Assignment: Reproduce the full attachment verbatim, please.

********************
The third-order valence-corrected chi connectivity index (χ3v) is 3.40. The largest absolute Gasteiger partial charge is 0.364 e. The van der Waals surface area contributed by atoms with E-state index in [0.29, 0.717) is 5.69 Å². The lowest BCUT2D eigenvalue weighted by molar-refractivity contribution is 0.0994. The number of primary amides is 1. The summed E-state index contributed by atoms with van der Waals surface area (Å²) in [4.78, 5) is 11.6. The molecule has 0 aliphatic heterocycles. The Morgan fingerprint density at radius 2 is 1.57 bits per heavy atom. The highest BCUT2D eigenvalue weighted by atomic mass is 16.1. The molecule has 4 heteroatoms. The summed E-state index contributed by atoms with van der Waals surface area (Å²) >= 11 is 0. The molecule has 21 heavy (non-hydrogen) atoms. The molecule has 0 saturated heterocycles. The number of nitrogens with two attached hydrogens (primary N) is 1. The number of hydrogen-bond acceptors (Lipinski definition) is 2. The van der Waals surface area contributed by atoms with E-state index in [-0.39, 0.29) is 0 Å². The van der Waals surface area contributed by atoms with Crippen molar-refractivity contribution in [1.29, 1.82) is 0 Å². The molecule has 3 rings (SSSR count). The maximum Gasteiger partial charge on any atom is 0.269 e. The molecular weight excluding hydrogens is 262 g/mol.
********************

The third-order valence-corrected chi connectivity index (χ3v) is 3.40. The largest absolute Gasteiger partial charge is 0.364 e. The van der Waals surface area contributed by atoms with E-state index in [0.29, 0.717) is 5.69 Å². The lowest BCUT2D eigenvalue weighted by molar-refractivity contribution is 0.0994. The number of primary amides is 1. The summed E-state index contributed by atoms with van der Waals surface area (Å²) in [4.78, 5) is 11.6. The molecule has 0 aliphatic heterocycles. The Morgan fingerprint density at radius 2 is 1.57 bits per heavy atom. The highest BCUT2D eigenvalue weighted by atomic mass is 16.1. The molecule has 4 heteroatoms. The summed E-state index contributed by atoms with van der Waals surface area (Å²) >= 11 is 0. The molecule has 21 heavy (non-hydrogen) atoms. The molecule has 0 saturated heterocycles. The number of nitrogens with two attached hydrogens (primary N) is 1. The number of hydrogen-bond acceptors (Lipinski definition) is 2. The van der Waals surface area contributed by atoms with E-state index in [-0.39, 0.29) is 0 Å². The van der Waals surface area contributed by atoms with Crippen molar-refractivity contribution in [1.29, 1.82) is 0 Å². The molecule has 3 rings (SSSR count). The maximum Gasteiger partial charge on any atom is 0.269 e. The molecular weight excluding hydrogens is 262 g/mol.